Pedro Bernardinelli, a Brazilian who recently completed his doctorate in the United States, was highlighted in the international press when he announced the discovery of comet C/2014 UN271.
Originating in the periphery of the solar system, the object may be the largest comet ever seen. Named Bernardinelli-Bernstein, in honor of the scientist and his advisor, it is estimated to be a thousand times more massive than a normal comet – making it possibly the largest ever discovered in modernity.
For Thiago Gonçalves, professor at UFRJ, the research shows the great potential of Brazilian astronomy. The possible comet is far away and will come no closer to Earth than the planet Saturn. In total, it is estimated to be 100 to 200 kilometers in diameter – about 10 times the diameter of most celestial bodies of this genus.
Orbit of the comet discovered by the Brazilian Pedro Bernardinelli.Source: Pedro Bernardinelli / Twitter / Reproduction
How was the comet found?
To find the comet, data from the Dark Energy Survey – DES (Dark Energy Survey), an international collaborative effort created to map hundreds of millions of galaxies, detect supernovae, and find patterns of cosmic structure in an attempt to reveal the nature of the mysterious dark energy that is accelerating the expansion of the planet. Universe.
DES began its research on August 31, 2013 and has since mapped 300 million galaxies across a 5,000 square degree area of the night sky. During its six years of operation, the project also captured many comets and other objects that passed through the research field – and Bernardinelli created a methodology to discover these objects as a project for his doctorate.
Bernardinelli is a researcher at the University of Pennsylvania and, under the guidance of his professor Gary Bernstein, he analyzed six years of DES data, looking for thousands of astronomical images. The material is equivalent to 2000 years of work on an ordinary computer. They found Comet Bernardinelli-Bernstein hidden amid data collected by a 570-megapixel camera located on a telescope at the Cerro Tololo Inter-American Observatory (CTIO) in Chile.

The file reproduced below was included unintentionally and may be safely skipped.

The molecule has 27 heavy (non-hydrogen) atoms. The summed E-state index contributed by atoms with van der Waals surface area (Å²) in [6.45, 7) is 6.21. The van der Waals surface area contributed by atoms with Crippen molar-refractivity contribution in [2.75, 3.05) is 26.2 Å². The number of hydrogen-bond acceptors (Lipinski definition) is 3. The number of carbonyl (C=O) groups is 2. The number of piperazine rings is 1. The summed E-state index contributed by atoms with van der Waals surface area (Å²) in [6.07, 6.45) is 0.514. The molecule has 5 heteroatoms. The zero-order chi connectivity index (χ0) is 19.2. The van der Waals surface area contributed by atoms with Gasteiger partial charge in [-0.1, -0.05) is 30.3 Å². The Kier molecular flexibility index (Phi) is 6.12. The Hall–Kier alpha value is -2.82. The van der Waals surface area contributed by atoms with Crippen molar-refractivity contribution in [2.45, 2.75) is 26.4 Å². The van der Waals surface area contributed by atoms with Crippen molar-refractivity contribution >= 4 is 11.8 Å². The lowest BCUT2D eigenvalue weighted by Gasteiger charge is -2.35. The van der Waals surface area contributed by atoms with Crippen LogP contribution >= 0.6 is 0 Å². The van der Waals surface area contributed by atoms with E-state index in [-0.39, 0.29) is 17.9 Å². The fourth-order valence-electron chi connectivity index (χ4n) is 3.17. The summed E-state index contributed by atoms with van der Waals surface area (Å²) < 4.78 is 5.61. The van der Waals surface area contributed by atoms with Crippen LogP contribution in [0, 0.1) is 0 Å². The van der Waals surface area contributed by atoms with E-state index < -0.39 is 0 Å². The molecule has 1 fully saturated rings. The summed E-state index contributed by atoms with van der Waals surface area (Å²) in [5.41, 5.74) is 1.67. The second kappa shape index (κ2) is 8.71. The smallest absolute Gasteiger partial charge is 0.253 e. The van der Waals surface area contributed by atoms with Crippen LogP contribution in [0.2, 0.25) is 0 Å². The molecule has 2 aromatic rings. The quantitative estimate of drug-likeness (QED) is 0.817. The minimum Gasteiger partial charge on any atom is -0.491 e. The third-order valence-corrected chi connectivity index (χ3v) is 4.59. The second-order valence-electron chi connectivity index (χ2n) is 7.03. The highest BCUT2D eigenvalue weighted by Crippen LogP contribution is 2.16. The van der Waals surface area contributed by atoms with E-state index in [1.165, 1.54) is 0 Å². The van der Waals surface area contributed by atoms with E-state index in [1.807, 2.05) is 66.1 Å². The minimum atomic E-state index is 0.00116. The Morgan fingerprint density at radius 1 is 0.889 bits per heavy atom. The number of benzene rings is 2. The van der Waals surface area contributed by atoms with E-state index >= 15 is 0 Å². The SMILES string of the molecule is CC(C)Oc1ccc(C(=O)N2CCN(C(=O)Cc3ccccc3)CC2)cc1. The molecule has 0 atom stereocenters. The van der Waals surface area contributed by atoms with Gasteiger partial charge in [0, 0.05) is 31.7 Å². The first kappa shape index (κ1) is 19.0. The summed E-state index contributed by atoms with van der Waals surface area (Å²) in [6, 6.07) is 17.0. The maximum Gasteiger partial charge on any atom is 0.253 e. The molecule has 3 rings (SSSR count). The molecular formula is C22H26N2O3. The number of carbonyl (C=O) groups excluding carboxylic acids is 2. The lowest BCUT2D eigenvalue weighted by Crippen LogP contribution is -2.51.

Bernardinelli and Bernstein used between 15 and 20 million CPU hours at the National Center for Supercomputing Applications and the Fermi National Accelerator Laboratory – Fermilab, employing sophisticated identification and tracking algorithms to identify more than 800 trans-Neptunian objects (TNO) – frozen bodies of the our Solar System, which lie beyond the orbit of Neptune. They analyzed 80,000 exhibits and 32 belonged to a particular object, C/2014 UN271.
How the Bernardinelli-Bernstein Comet Behaves
Comets are icy objects that evaporate as they approach the sun’s heat. The DES images did not show a typical comet tail on the found celestial body. But a day after the announcement of their discovery, astronomers, using the Las Cumbres Observatory’s network, took new images of Comet Bernardinelli-Bernstein that revealed that it produced a coma in the past 3 years, officially making it a comet.
C/2014 UN271’s current journey into the Solar System began at a distance of more than 40,000 astronomical units (AU) from the Sun – 40,000 times farther from the Sun than Earth. This means that the comet originated in the Oort Cloud of objects, ejected during the early history of the Solar System. According to the DES press release, the comet may be the largest member of the Oort Cloud ever detected, and is the first to be detected so far.
“We’re privileged to have discovered perhaps the biggest comet ever seen — or, at least, bigger than any well-studied one — and we found it early enough for people to be able to watch its evolution as it approaches and heats up,” said Gary Bernstein . “He hasn’t visited the Solar System in over 3 million years,” he added.
Now, the comet will be intensively monitored by the astronomical community to understand its composition and origin. It is not yet known how active and bright it will be when it reaches perihelion. Bernardinelli said that a future Program of the NOIRLab “It will continuously measure Comet Bernardinelli-Bernstein to its perihelion in 2031, and will likely encounter many, many others like it,” allowing astronomers to characterize Oort Cloud objects in much greater detail.